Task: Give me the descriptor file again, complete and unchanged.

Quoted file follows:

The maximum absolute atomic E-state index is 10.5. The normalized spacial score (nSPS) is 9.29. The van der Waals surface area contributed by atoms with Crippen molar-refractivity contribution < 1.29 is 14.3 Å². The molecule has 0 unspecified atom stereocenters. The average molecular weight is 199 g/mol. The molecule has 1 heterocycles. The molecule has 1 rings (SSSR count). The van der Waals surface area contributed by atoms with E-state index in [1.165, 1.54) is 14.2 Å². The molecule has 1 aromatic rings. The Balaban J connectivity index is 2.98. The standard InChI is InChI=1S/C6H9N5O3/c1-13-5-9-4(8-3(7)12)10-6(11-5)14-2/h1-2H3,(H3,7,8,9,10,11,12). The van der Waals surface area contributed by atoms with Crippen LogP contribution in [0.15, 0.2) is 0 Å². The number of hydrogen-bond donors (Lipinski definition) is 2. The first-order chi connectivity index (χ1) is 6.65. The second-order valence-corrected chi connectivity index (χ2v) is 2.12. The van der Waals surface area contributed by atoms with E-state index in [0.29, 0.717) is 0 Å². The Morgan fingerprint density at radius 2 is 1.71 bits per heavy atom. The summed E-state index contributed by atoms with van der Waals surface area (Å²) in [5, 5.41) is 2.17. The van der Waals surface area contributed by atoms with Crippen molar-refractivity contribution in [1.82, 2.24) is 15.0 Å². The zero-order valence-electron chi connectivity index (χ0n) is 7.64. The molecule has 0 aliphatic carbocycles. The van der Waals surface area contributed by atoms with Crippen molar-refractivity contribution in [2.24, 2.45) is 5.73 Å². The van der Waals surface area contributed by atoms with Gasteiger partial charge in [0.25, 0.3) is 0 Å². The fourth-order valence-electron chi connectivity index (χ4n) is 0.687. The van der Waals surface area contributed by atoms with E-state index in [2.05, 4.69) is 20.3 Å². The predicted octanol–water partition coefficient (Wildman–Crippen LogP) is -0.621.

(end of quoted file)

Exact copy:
The maximum absolute atomic E-state index is 10.5. The normalized spacial score (nSPS) is 9.29. The van der Waals surface area contributed by atoms with Crippen molar-refractivity contribution < 1.29 is 14.3 Å². The molecule has 0 unspecified atom stereocenters. The average molecular weight is 199 g/mol. The molecule has 1 heterocycles. The molecule has 1 rings (SSSR count). The van der Waals surface area contributed by atoms with E-state index in [1.165, 1.54) is 14.2 Å². The molecule has 1 aromatic rings. The Balaban J connectivity index is 2.98. The standard InChI is InChI=1S/C6H9N5O3/c1-13-5-9-4(8-3(7)12)10-6(11-5)14-2/h1-2H3,(H3,7,8,9,10,11,12). The van der Waals surface area contributed by atoms with Crippen LogP contribution in [0.15, 0.2) is 0 Å². The number of hydrogen-bond donors (Lipinski definition) is 2. The first-order chi connectivity index (χ1) is 6.65. The second-order valence-corrected chi connectivity index (χ2v) is 2.12. The van der Waals surface area contributed by atoms with E-state index in [0.29, 0.717) is 0 Å². The Morgan fingerprint density at radius 2 is 1.71 bits per heavy atom. The summed E-state index contributed by atoms with van der Waals surface area (Å²) in [5, 5.41) is 2.17. The van der Waals surface area contributed by atoms with Crippen molar-refractivity contribution in [1.82, 2.24) is 15.0 Å². The zero-order valence-electron chi connectivity index (χ0n) is 7.64. The molecule has 0 aliphatic carbocycles. The van der Waals surface area contributed by atoms with Crippen molar-refractivity contribution in [2.24, 2.45) is 5.73 Å². The van der Waals surface area contributed by atoms with Gasteiger partial charge in [0.25, 0.3) is 0 Å². The fourth-order valence-electron chi connectivity index (χ4n) is 0.687. The van der Waals surface area contributed by atoms with E-state index in [2.05, 4.69) is 20.3 Å². The predicted octanol–water partition coefficient (Wildman–Crippen LogP) is -0.621.